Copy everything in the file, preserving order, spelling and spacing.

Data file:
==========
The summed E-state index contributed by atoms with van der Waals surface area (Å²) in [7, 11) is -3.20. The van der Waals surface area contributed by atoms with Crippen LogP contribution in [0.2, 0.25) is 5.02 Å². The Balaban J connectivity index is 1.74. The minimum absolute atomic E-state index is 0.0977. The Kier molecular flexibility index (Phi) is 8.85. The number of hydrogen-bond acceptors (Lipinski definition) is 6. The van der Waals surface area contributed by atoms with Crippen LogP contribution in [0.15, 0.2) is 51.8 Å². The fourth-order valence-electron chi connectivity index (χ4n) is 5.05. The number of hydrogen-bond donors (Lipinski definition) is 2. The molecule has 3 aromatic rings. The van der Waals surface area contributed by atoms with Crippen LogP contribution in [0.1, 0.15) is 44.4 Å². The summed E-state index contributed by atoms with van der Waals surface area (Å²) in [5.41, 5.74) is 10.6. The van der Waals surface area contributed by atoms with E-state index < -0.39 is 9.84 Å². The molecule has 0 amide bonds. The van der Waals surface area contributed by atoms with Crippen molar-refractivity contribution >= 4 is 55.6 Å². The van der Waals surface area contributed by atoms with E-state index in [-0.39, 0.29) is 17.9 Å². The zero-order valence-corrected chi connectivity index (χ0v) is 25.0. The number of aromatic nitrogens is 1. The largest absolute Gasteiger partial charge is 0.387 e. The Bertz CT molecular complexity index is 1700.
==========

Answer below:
The summed E-state index contributed by atoms with van der Waals surface area (Å²) in [7, 11) is -3.20. The van der Waals surface area contributed by atoms with Crippen LogP contribution in [0.2, 0.25) is 5.02 Å². The Balaban J connectivity index is 1.74. The minimum absolute atomic E-state index is 0.0977. The Kier molecular flexibility index (Phi) is 8.85. The number of hydrogen-bond acceptors (Lipinski definition) is 6. The van der Waals surface area contributed by atoms with Crippen LogP contribution in [0.15, 0.2) is 51.8 Å². The fourth-order valence-electron chi connectivity index (χ4n) is 5.05. The number of hydrogen-bond donors (Lipinski definition) is 2. The molecule has 3 aromatic rings. The van der Waals surface area contributed by atoms with Crippen LogP contribution in [0.1, 0.15) is 44.4 Å². The summed E-state index contributed by atoms with van der Waals surface area (Å²) in [5.41, 5.74) is 10.6. The van der Waals surface area contributed by atoms with E-state index < -0.39 is 9.84 Å². The molecule has 0 amide bonds. The van der Waals surface area contributed by atoms with Crippen molar-refractivity contribution >= 4 is 55.6 Å². The van der Waals surface area contributed by atoms with E-state index in [-0.39, 0.29) is 17.9 Å². The zero-order valence-corrected chi connectivity index (χ0v) is 25.0. The number of aromatic nitrogens is 1. The largest absolute Gasteiger partial charge is 0.387 e. The Bertz CT molecular complexity index is 1700.